My 44-day trip to East Africa (Uganda and Kenya) and South Africa means I will need visa to enter each of the countries. As a Nigerian carrying a Nigerian passport, I guess the experience was totally easy and seamless. Before going to Kenya, I had a little panic (well, I guess it is just the good type of being anxious when you are expectant). I thought it was going to be a bit tough getting the Visa, as I had a bit difficultly reaching my initial host (I needed the address of my accommodation and a letter of invitation). Both had not come even 24 hours to my flight. I knew all will be well, yet I kept trying to reach my friend, it wasn’t successful. From nowhere, another Kenyan friend called me and I shared about my trip. Oh, ‘no worries Fash, I will send you anything you need to make through the Kenya Immigration’, and she did. I got on the flight, got to Jomo Kenyatta International Airport and do you know that all that letter I was waiting to have were not ‘required’?
Yes, required in quotes because, there is a form you will have to fill that will request for your place of accommodation, your itinerary, how long you are staying and your host contact details. The immigration officer asked me, ‘what are you in Kenya for? For how long will you be here, and one more question that I can’t remember now. ‘Then, I answered. Without asking for any other information or proof that my answers are legit, he collected my passport, stamped it with a Kenyan Visa and asked me to pay $50. All that process took less than 8 minutes (apart from the long queue that took about 30 minutes before I got to the immigration desk).
So, yes! There you have it, I got Visa on Arrival at the Airport in Kenya!
Seamless, easy and straightforward. I guess it is even better to get an eVisa before travelling to Kenya, to do that, click here.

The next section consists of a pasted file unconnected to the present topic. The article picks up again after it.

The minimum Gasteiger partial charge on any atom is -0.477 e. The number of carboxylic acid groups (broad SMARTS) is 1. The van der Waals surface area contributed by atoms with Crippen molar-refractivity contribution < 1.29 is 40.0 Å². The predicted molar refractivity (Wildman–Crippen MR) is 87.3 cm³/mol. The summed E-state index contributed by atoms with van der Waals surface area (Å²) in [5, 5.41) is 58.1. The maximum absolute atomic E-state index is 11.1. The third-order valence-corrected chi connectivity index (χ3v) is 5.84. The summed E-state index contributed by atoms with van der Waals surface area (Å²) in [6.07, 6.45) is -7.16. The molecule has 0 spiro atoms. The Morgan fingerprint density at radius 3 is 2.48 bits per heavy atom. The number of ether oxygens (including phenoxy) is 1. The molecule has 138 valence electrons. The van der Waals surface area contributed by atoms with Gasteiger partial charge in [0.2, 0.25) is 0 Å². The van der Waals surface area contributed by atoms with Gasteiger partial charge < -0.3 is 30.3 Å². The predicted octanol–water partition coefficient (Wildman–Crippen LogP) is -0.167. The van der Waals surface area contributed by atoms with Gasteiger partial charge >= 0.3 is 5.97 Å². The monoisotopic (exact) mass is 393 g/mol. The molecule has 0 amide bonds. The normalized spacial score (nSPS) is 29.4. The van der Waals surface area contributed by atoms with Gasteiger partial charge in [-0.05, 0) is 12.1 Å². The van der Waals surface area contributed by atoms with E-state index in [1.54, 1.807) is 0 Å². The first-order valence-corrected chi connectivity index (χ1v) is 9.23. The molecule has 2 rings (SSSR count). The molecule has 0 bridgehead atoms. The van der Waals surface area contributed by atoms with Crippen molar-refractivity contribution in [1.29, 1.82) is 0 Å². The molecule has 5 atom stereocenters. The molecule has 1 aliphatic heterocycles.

Getting Visa on Arrival in Kenya (and Extension). To extend my Visa in Kenya, I had read online that I can start the process online, make payment and then go to the Immigration office to complete it. The bottleneck I faced was that I went online, tried to register my account, proceed to pay and get things done in the morning at their office. I tried again in the night, but their system didn’t send me confirmation email to finish the setup of my account. So, I went to their office in Nairobi, in the morning, to complain about the problem. At their customer service desk, the military man I met said, ‘there is no problem, that the extension can be made manually.’ I paid 2000Ksh ($20 – conversion rate as at May, 2019). The process took less than 25 minutes and the extension (2 months) was done. Interestingly, the main Visa I got when I came in at the Airport was only for 1 month and I paid $50. So, I don’t know how the electronic process of extending a Kenyan Visa would have been.
Getting Visa On Arrival To Uganda.
After I had travelled about 10 hours from Nairobi, Kenya to Malaba, Kenya (one of the border towns of Kenya and Uganda – the other is through Busia), I was going to make my way through the border to travel to my next destination in Uganda. Now, how was my obtaining a Visa experience like? I will say, it was smooth and straightforward too. At the border, you go in to the immigration desk, pick up a white form from the tables, fill out your travel details – name, professional, passport number, number of nights to stay in Uganda and other things. It should take about 8 minutes to fill the form. Then, with the card, you move to the first cubicle of immigration desk.
Your details are checked and you will be stamped out of Kenya. Next, you move to the other side at the immigration desk. The guy there asked me why I didn’t have an eVisa (meaning, I should have registered online to obtain a visa). Well, I had no reason why I didn’t choose or consider that option.
Next time, I will go for that option. Seems it would be better and even smoother that way.
Then, he asked me for my invitation letter from Uganda, I gave him and he looked it over for a while.
Then, he asked another immigration officer to look through the invitation letter. He did.
Finally, he said, ‘Man, I will give you 20 days of Visa’. Well, I needed just 14 days. So, that was more than enough. He stamped the passport, asked me to pay $50 and voilà, I was done. The process was slower (about 20 more minutes) compared to getting my Visa in Kenya. All in all, it wasn’t tough and it was a no-brainer experience.